Put time aside for your professional development outside of work or your studies. Watch webinars, attend industry meetups or learn a new coding language – and document all of these efforts on your CV! Employers love to see candidates working hard to step up their game. Taking initiative to develop your IT skills outside of your work/study time shows you have a genuine passion for your work.
Showcase your accomplishments.
Simply listing out the functions of previous roles/courses doesn’t show your potential employer where you added value. Instead, demonstrate where you made a tangible impact in previous roles; to the processes, workplace culture or the tech itself. Avoid being vague – use actual numbers to support your examples. If a new process you implemented increased overall productivity by 60%, sing your praises and make the recruiter want to follow up with you.
Change your tune – tailor your CV/cover letter for the tech industry using these four techniques
We shared some great hacks to smash your CV/cover letter out of the park. Read our four quick tips below to finish of your new and improved CV!
Check out some of our other tips on how to write a cover letter:
Speak the same language as the company
Do a bit of research prior to applying for the job and customise your CV/cover letter accordingly. Look for insights into the company’s culture and their values. If the company seems to value creativity and lateral thinking, be sure to weave these values throughout your job application. Employers aren’t only looking for someone with a technical skill set, they will also consider your “fit” with the company’s culture.
Be specific to beat the bots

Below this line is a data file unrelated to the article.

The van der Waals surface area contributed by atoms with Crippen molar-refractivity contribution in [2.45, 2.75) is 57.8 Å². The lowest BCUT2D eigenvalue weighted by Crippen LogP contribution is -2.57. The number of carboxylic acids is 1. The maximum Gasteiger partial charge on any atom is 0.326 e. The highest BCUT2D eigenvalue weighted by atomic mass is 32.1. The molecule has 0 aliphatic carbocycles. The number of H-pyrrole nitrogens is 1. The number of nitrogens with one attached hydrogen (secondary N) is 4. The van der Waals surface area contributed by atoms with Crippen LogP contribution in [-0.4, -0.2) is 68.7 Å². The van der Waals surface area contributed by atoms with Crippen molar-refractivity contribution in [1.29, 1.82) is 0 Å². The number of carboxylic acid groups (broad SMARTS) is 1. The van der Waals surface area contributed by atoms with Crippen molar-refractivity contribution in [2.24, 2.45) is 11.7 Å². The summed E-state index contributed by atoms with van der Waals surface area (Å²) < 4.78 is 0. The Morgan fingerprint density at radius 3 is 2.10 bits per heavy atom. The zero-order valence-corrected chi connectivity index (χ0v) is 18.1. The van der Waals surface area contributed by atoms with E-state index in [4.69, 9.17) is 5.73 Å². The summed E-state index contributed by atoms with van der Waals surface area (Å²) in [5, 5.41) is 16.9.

IT recruitment can be a tough gig. Managing the application process is a hefty task for many businesses, and more employers are relying on automated online application systems to assist. The systems filter through CVs, by searching for keywords and phrases. The CVs the system deems most relevant are then sent to the employer for review. There are some great tips and tricks on how to beat the robots, increasing your chances of getting your CV in front of an actual pair of eyes! A quick tactic is to include keywords in your CV/cover letter that are relevant to the job on offer. Rather than writing “coding” as a skill, use “HTML” or “CSS” instead – the robot will pick it up and your chances of landing that dream job are greatly improved!
Stay on topic and use that job description to your advantage
Your cover letter needs to directly speak to the job description and relate your skills to the job at hand. While you’re writing and editing your cover letter, keep asking yourself: does this relate to the job description? Avoid going on tangents, or discussing previous experiences that are irrelevant to your ability to smash that new job. An employer will read your cover letter with a critical eye, assessing how relevant it is to the specific role they are hiring for – make it easy for them.
Take a look at your current job title
Use the information from the job description and if your current job title is too generic, add your relevant experience to your job title when you write your CV/cover letter. For example, if you’re applying for the role of “PHP Developer”, and you did a lot of PHP development in your previous job and your official role title was “Web Developer,” you can add more detail to your title to make it more specific and show your skills i.e. “Web Developer (PHP, MySQL, CSS, HTML)”. As long as you have actual experience in that role to justify the added wording, it will be allowable. This will answer your potential employer’s first question: can they do the job?
So there you have it – our top twelve tips to supercharge your CV! To summarise:
· Erase anything generic and keep the content specific to your skill set
· Focus on the most important – how can you help the company?
· Change your tone to suit the tech job listing at hand
Send your CV into Absolute IT and be the first to get contacted when one of our clients uploads a job listing that suits you. Our IT hiring experts can also review your CV to make sure you land that dream job!